Charlottetown girl urged to commit suicide on social web site

Jim Day
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The nudge was cruel, mean spirited and hateful.

It could also have proven deadly.

Roughly six months ago, a Charlottetown teen started tapping away on the controversial and heavily criticized social networking site called

The 14-year-old girl battles with mental health issues. Two months ago she tried to end her life.

Days later, her mother informs The Guardian, the girl was communicating on

An anonymous site user, apparently aware of the girl’s fragile state, told the teen to take her own life, that she wasn’t worth being here.

The girl was terribly upset by the unconscionable posting.

On Sunday, more of the same, perhaps by the same anonymous site user.

The user fired off the following despicable message to the teen:

“You disgust me. You disgust everyone. You’re so pathetic, you’re nothing but a worthless attention beggar. You’re a piece of ----. It’s crazy how much a person can be hated, by the way, that would be you. The most hated person! ****ing loser. Go cut yourself and die ...’’

Mom, quite naturally, was furious.

“I was angry — very angry,’’ she says.

She reported the incident to the police. The police said they are aware of the site, but cannot do anything. The Charlottetown mother wants somebody to do something.

She doesn’t want teens to use the site. Ultimately, she would like to find a way to shut the site down.

“I feel like parents don’t really know what social media sites there are out there,’’ she says.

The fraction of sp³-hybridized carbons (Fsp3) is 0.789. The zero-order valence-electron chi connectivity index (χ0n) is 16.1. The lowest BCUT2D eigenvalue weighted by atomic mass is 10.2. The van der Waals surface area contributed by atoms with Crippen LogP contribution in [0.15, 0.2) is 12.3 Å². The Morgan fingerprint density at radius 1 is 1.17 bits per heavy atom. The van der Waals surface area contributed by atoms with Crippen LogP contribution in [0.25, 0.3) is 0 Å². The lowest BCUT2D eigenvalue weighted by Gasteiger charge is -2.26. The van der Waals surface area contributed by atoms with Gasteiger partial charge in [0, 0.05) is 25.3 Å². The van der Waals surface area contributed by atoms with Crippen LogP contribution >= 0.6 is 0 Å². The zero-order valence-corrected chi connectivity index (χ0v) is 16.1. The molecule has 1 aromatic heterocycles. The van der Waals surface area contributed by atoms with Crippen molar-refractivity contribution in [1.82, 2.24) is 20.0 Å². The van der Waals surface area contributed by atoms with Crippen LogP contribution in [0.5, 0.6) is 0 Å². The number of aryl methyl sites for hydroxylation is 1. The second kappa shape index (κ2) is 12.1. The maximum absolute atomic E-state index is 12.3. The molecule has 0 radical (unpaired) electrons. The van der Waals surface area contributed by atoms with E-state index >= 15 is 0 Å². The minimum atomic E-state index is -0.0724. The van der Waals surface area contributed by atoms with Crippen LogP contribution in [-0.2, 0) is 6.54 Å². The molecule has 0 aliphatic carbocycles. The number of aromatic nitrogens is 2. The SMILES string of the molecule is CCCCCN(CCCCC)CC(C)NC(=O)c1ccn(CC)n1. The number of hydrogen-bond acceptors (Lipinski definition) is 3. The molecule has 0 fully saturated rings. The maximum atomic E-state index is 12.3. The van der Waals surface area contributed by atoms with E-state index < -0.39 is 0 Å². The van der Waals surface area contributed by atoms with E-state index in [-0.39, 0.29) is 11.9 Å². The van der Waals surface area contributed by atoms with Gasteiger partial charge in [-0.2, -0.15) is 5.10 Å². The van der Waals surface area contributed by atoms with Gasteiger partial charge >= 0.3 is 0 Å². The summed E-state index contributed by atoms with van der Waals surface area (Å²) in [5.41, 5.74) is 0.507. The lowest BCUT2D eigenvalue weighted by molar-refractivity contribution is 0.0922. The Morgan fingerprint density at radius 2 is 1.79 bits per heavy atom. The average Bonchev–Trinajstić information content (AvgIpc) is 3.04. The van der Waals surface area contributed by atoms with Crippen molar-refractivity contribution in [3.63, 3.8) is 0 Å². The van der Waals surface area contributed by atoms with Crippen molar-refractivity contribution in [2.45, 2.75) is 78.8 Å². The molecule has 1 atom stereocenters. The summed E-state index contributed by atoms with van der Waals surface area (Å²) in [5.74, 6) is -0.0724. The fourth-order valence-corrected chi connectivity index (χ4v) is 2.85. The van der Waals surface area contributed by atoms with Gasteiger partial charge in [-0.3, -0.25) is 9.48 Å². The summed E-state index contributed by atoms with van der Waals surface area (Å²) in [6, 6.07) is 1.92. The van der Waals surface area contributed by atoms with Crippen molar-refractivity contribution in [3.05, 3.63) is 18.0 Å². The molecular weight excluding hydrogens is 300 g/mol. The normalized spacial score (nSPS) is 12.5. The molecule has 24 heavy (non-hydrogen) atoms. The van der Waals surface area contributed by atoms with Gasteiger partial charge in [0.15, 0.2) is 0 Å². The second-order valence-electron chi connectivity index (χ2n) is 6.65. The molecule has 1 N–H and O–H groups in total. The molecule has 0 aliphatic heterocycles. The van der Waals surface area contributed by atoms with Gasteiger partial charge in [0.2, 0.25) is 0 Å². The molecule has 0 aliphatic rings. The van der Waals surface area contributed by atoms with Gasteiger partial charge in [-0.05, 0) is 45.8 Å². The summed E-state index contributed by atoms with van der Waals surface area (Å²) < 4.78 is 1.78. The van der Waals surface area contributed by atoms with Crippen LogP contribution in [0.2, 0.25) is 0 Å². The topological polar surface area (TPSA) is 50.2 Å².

Parry Aftab, a lawyer specializing in Internet privacy and security law, is very familiar with

The social site was founded in Latvia and is available in a few dozen languages. The site lets kids ask questions and answer questions posted by other users. Exchanges can be done anonymously. Bullying is a major concern.

As with many social sites, some users keep things friendly and clean, while others post hateful comments or sexual come-ons.

Some of those comments have dire consequences.

“We have more suicides from than from any other site out there,’’ says Aftab, who founded the site to combat cyberbullying.

Aftab has reached out to the site consistently for the last three years.

“They have not been very co-operative with law enforcement or us,’’ she says.

Aftab, who has been able to shut down similar social sites, expects that to change.

“When you deal with these sites you either shut them down or you fix them...make them more user friendly,’’ she says.

“I’m optimistic that will change its practices to be safer for young people to use stop cyberbullying among their users.’’

Currently, the site doesn’t monitor content, but users can report behaviour that’s violent, pornographic, or contains hate speech.

“If your teens do use the site, they’d be best turning off anonymous answers and keeping themselves out of the live stream — and knowing how to handle abusive behaviour if they do run into bullies,’’ advises the website

Geographic location: Charlottetown, Latvia

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Recent comments

  • Uzuki Cheverie
    July 25, 2014 - 17:09